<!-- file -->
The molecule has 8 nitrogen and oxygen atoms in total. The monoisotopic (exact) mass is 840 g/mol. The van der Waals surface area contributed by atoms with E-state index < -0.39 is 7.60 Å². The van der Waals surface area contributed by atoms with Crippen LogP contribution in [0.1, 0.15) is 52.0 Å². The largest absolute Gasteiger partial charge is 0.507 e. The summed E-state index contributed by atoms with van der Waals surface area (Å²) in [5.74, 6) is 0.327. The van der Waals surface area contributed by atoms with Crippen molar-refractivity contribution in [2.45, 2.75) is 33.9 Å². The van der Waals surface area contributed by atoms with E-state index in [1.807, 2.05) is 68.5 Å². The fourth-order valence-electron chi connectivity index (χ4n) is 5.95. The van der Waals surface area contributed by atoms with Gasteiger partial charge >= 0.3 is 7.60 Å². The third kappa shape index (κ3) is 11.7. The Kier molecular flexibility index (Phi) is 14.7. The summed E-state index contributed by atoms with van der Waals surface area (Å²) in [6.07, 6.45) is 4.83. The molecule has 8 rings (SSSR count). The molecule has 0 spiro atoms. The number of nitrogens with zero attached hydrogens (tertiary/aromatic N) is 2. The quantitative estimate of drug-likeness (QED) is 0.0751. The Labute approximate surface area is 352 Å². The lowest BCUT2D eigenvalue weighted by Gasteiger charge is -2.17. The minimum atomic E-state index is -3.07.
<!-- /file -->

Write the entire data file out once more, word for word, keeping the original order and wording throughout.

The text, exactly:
The molecule has 8 nitrogen and oxygen atoms in total. The monoisotopic (exact) mass is 840 g/mol. The van der Waals surface area contributed by atoms with E-state index < -0.39 is 7.60 Å². The van der Waals surface area contributed by atoms with Crippen LogP contribution in [0.1, 0.15) is 52.0 Å². The largest absolute Gasteiger partial charge is 0.507 e. The summed E-state index contributed by atoms with van der Waals surface area (Å²) in [5.74, 6) is 0.327. The van der Waals surface area contributed by atoms with Crippen molar-refractivity contribution in [2.45, 2.75) is 33.9 Å². The van der Waals surface area contributed by atoms with E-state index in [1.807, 2.05) is 68.5 Å². The fourth-order valence-electron chi connectivity index (χ4n) is 5.95. The van der Waals surface area contributed by atoms with Gasteiger partial charge >= 0.3 is 7.60 Å². The third kappa shape index (κ3) is 11.7. The Kier molecular flexibility index (Phi) is 14.7. The summed E-state index contributed by atoms with van der Waals surface area (Å²) in [6.07, 6.45) is 4.83. The molecule has 8 rings (SSSR count). The molecule has 0 spiro atoms. The number of nitrogens with zero attached hydrogens (tertiary/aromatic N) is 2. The quantitative estimate of drug-likeness (QED) is 0.0751. The Labute approximate surface area is 352 Å². The lowest BCUT2D eigenvalue weighted by Gasteiger charge is -2.17. The minimum atomic E-state index is -3.07.